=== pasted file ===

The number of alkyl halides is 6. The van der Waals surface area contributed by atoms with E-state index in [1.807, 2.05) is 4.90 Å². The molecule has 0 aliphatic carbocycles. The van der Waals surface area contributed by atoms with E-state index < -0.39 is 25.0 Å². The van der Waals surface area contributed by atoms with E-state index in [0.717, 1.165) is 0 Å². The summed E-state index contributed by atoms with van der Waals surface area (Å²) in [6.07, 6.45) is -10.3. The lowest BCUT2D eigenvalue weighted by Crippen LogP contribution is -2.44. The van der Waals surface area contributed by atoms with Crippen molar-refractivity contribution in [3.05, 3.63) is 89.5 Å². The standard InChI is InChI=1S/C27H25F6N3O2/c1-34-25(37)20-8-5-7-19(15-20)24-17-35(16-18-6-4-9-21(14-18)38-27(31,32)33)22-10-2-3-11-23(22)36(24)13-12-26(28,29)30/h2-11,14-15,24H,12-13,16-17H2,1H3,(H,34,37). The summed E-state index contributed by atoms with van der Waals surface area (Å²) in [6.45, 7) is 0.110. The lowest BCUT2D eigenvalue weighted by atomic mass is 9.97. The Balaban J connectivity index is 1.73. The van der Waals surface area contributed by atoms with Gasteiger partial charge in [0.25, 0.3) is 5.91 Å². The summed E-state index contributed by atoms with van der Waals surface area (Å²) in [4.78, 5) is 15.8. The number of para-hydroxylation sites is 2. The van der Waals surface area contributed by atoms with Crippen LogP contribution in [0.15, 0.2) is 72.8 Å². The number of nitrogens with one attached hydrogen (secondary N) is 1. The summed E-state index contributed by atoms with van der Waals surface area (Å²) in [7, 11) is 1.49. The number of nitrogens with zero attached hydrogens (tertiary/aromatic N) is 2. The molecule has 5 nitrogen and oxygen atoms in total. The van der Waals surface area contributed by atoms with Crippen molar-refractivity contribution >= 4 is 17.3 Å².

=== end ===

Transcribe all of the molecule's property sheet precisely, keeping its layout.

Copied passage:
The number of alkyl halides is 6. The van der Waals surface area contributed by atoms with E-state index in [1.807, 2.05) is 4.90 Å². The molecule has 0 aliphatic carbocycles. The van der Waals surface area contributed by atoms with E-state index < -0.39 is 25.0 Å². The van der Waals surface area contributed by atoms with E-state index in [0.717, 1.165) is 0 Å². The summed E-state index contributed by atoms with van der Waals surface area (Å²) in [6.07, 6.45) is -10.3. The lowest BCUT2D eigenvalue weighted by Crippen LogP contribution is -2.44. The van der Waals surface area contributed by atoms with Crippen molar-refractivity contribution in [3.05, 3.63) is 89.5 Å². The standard InChI is InChI=1S/C27H25F6N3O2/c1-34-25(37)20-8-5-7-19(15-20)24-17-35(16-18-6-4-9-21(14-18)38-27(31,32)33)22-10-2-3-11-23(22)36(24)13-12-26(28,29)30/h2-11,14-15,24H,12-13,16-17H2,1H3,(H,34,37). The summed E-state index contributed by atoms with van der Waals surface area (Å²) in [6.45, 7) is 0.110. The lowest BCUT2D eigenvalue weighted by atomic mass is 9.97. The Balaban J connectivity index is 1.73. The van der Waals surface area contributed by atoms with Gasteiger partial charge in [0.25, 0.3) is 5.91 Å². The summed E-state index contributed by atoms with van der Waals surface area (Å²) in [4.78, 5) is 15.8. The number of para-hydroxylation sites is 2. The van der Waals surface area contributed by atoms with Crippen LogP contribution in [0.15, 0.2) is 72.8 Å². The number of nitrogens with one attached hydrogen (secondary N) is 1. The summed E-state index contributed by atoms with van der Waals surface area (Å²) in [7, 11) is 1.49. The number of nitrogens with zero attached hydrogens (tertiary/aromatic N) is 2. The molecule has 5 nitrogen and oxygen atoms in total. The van der Waals surface area contributed by atoms with Crippen molar-refractivity contribution >= 4 is 17.3 Å².